If you receive a collect phone call from someone in Mexico, it may be part of a telephone scam that predominantly targets people in Hispanic communities, or with Spanish surnames. Consumers have complained to the FCC that they have been deceived into accepting collect calls they believe are from family members in Mexico. In multiple cases, consumers have been fraudulently billed large amounts of money for calls from strangers or bogus calls that were never connected.
How the scam works
An operator calls your residential telephone number and tells you he or she has a collect call from a family member who has an emergency or an important message. The operator may have some personal information – such as your family’s last name or husband or wife’s name – and may even give the name of the calling “family member.”
If you accept the operator-assisted call, you’ll be connected to a complete stranger who gives information that is not related to your family. Even if you immediately hang up, you will still be billed for the call.
In some cases, an operator automatically puts the call through without waiting for you to accept the charge. Other times, even if you decline the call, you may still be charged a very high rate for a collect call that was never accepted.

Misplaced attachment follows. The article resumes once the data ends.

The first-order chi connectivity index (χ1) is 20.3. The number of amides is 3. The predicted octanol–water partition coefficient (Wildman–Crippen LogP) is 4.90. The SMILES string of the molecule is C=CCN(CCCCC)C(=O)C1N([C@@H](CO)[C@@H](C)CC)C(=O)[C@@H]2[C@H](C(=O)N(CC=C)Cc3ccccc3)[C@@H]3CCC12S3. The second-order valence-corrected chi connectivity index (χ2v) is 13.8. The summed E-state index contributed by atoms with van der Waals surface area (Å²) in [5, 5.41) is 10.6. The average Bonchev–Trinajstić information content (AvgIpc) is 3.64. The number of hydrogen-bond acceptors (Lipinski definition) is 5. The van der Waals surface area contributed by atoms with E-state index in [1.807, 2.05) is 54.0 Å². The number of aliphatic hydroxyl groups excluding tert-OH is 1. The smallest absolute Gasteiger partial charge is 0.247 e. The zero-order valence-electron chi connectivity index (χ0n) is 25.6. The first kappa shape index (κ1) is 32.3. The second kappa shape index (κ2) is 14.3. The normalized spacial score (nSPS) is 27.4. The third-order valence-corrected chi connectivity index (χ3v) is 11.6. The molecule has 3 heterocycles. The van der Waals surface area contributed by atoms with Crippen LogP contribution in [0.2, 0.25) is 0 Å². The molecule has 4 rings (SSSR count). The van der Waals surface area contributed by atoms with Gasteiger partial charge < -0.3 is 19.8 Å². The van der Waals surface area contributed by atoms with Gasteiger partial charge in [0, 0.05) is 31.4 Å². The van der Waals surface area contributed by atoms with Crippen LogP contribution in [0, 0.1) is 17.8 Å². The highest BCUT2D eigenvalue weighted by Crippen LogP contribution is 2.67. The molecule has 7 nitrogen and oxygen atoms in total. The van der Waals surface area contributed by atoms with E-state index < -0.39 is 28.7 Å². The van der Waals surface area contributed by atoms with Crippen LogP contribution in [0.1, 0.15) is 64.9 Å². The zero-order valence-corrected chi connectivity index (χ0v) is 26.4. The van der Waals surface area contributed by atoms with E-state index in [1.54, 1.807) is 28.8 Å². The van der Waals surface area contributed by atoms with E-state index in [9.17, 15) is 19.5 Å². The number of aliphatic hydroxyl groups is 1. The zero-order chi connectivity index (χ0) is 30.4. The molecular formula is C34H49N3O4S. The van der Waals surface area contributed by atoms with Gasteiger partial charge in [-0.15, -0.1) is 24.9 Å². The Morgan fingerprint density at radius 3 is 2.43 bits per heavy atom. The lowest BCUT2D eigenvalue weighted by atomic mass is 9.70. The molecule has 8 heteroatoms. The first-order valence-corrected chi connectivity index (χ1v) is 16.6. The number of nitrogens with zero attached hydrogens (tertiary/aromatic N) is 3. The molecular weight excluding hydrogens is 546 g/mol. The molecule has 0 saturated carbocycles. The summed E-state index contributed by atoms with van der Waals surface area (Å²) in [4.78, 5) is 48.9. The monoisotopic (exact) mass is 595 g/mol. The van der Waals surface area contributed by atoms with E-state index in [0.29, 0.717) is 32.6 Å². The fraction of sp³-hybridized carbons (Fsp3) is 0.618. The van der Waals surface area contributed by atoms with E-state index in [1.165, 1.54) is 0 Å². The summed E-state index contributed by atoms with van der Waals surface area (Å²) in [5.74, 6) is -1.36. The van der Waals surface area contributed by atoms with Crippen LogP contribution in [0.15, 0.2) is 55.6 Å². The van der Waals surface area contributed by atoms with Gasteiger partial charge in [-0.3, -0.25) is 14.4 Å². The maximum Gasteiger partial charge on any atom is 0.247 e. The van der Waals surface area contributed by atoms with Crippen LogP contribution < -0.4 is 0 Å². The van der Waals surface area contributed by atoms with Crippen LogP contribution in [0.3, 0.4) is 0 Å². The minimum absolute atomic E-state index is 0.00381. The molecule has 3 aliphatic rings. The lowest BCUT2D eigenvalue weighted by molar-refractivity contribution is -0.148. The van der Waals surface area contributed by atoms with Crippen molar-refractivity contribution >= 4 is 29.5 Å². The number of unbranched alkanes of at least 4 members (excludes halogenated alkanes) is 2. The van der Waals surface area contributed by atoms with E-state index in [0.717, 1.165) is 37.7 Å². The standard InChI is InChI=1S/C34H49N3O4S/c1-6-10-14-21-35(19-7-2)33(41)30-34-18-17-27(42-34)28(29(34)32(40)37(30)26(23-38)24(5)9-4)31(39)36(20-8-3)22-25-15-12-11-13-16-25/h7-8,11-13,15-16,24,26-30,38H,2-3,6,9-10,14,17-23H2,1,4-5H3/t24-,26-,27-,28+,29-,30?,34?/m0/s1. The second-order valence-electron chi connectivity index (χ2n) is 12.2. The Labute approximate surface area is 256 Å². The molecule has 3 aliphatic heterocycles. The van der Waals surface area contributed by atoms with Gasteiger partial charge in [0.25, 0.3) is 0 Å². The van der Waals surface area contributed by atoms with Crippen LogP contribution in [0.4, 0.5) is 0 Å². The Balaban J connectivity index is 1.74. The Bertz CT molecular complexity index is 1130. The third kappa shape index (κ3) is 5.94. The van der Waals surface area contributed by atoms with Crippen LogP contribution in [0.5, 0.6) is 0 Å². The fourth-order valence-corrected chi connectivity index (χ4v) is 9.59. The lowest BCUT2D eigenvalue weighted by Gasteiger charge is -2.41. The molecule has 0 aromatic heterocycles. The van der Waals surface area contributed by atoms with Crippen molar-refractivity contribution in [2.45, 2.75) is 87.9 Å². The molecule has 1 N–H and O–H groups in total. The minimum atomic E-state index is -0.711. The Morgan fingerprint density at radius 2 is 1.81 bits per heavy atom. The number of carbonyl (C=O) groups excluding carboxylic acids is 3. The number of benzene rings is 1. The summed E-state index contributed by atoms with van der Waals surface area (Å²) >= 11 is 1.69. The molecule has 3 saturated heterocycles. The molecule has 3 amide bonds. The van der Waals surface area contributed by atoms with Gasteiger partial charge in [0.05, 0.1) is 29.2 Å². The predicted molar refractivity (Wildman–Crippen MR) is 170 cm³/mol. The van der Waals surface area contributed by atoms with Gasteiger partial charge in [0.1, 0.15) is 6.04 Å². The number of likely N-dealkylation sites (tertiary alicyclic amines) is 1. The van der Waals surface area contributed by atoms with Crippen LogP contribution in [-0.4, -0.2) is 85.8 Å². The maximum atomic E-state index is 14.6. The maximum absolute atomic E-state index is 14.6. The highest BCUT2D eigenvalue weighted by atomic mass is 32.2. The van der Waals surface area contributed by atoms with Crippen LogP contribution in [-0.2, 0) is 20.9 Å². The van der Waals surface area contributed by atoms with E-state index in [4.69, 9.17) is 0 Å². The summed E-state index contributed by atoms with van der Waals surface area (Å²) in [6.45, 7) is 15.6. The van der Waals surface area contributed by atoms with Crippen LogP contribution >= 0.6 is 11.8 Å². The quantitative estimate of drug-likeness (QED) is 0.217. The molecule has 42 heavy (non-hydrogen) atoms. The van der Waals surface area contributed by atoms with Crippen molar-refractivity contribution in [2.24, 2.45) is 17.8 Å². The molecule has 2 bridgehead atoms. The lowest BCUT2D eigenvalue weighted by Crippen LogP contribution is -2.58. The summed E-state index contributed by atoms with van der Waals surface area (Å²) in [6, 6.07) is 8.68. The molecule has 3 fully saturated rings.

What you can do
- Ask the operator to have the person placing the collect call speak his or her name so that their voice might be recognized, instead of allowing the operator to say the name of the person placing the collect call.
- Use caller ID to screen calls from unidentified numbers. Be cautious even if a number appears authentic: it may be a “spoofed" number with deliberately falsified caller ID information. (See our consumer guide on Caller ID and Spoofing: www.fcc.gov/consumers/guides/spoofing-and-caller-id.) Avoid answering any calls you suspect may be spoofed.
- Carefully examine your monthly telephone bills for accuracy, and report any erroneous charges to your billing company.
Filing a complaint